How to Treat a Cat Scratch

If you have a cat, then there is a very good chance that your cat will scratch you on at least one occasion.  If it hasn’t happened yet, don’t worry, it will!  It’s not that cats are mean, but when they are frightened, upset or just playing, they will often lash out without realizing just how much damage they can do to the poor human that feeds and shelters them. 


If you have a fresh cat scratch, you need to make sure that you take care of it properly.  A cat scratch might be small, but it can contain a lot of bacteria.  Your cat uses her feet for many different tasks, including covering up waste in the litter box.  Their feet are covered in germs, and a cat scratch can give you an infection very easily.


Use Soap and Cool Water Immediately


The first thing that you need to do is rinse the cat scratch in cool water, and then gently wash it out with antibacterial soap.  The hand soap that you have in the bathroom will work fine.  


Shallow or Deep Scratch?


Assess the cat scratch. If it is raised and red (a welt) then it is just a surface wound and you can safely treat it yourself at home.  Welts often look worse than they really are, so concentrate on reducing the inflammation and it will feel and look better in no time.  Run a fresh welt under cool running water for 10-30 minutes, or wrap an ice-cube in a wet cloth or flannel and gently hold against the wound for as long as is comfortable until the swelling and redness subsides.


Apply Antibiotic Cream


If the scratch is minor, once you have washed it you should then add an antibiotic ointment, such as Neosporin, to the cut and cover it with gauze.  Tape the gauze in place and then change the bandage every day (or even sooner) if the gauze gets wet or dirty.  You want to keep the area as clean as possible to reduce the chance of an infection from the cat scratch.


When to See the Doctor


if the scratch looks very deep and the wound has ‘lips’ (a parted wound) you may need stitches or medical tape to close it. Clean the wound, then cover it with gauze taped in place to protect it, and see your doctor immediately in this instance. 


If you cannot see a doctor within an hour or so, apply antiseptic cream to the skin on either side of the wound (not inside it) and close the wound by applying a few strips of medical (Micropore) tape to either side. The tape should cross the wound lengthwise at the top, bottom and center and gently pull it shut.  Lots of little strips is better than one big strip.  Apply as many strips as necessary to close the wound.  Using regular sellotape is not recommended as it will stick to the wound, and the adhesive may get in the wound and cause an adverse reaction.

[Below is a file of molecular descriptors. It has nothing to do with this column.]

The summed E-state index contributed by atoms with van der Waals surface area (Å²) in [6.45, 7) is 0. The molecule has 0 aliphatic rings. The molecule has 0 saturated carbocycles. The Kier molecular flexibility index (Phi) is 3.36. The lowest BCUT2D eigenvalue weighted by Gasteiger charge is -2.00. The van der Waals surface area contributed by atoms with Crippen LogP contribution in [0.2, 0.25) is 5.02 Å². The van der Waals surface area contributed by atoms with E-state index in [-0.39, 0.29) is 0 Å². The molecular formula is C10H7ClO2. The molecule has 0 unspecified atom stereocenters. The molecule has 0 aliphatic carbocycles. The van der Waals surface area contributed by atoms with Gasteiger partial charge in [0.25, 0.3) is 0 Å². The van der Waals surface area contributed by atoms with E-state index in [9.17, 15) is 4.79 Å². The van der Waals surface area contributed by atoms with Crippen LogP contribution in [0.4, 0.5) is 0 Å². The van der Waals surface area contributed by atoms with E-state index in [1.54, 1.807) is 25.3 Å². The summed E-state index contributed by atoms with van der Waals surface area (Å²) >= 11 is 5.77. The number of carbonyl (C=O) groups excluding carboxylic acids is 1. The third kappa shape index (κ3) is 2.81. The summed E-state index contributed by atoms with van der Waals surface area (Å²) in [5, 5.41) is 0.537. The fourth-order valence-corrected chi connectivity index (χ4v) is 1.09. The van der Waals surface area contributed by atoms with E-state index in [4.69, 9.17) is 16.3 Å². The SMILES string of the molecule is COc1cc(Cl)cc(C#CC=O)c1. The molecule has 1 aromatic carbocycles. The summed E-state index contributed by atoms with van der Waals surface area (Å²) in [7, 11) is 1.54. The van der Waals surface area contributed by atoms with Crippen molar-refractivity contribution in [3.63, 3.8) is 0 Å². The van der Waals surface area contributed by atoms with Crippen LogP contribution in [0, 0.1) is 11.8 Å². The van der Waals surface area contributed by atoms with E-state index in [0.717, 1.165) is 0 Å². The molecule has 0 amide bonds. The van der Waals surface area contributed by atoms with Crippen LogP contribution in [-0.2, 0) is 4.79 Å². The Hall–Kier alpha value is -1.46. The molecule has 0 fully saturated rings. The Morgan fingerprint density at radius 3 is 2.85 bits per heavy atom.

Minimize Scarring


If the scratch is in a very visible place such as your upper chest, neck or face, consider using a moist commercial burn dressing to reduce your chance of scarring.  Scarring happens when a wound is allowed to dry out, so by applying a waterproof, moist clinical dressing, you will minimize your chance of scarring. 


A word of caution: never use ‘wet’ home remedies that contain no medication such as butter or moisturizing lotion – they do not work and you will wind up with an infection.  Non-medical moisturizer should never be used on any wound, as it will contain perfume (parfum) or alcohol – both will irritate your wound and interfere with its healing.


Best Band-Aid For a Cat Scratch


The very best option for a small scratch would be to check your local drugstore for Band-Aid Activ-Flex, the most advanced band-aid you can get.  (I have used these myself for a large and deep cat scratch on my face, and they healed the cut within 3 weeks with no scarring – aside from looking a little silly!)  These band aids are made of an inert gel that is waterproof and moist and reduce the chance of scarring. 


You can leave them on for up to a week at a time.  Use in combination with Neosporin for maximum scar prevention and keep each bandage on for as long as possible to avoid disturbing the wound.

Band-Aid Tips


Don’t use any kind of self-adhesive band-aid if your scratch is large or if you’ve had stitches.  When you remove the band aid, it may re-open the wound.


Consult Your Doctor


Check on the cat scratch each day to see how it is healing.  If the redness and tenderness persist or get worse, a trip to your physician might be necessary for a round of antibiotics.  A cat scratch on the face may scar if not treated correctly, so always see your doctor in this instance.

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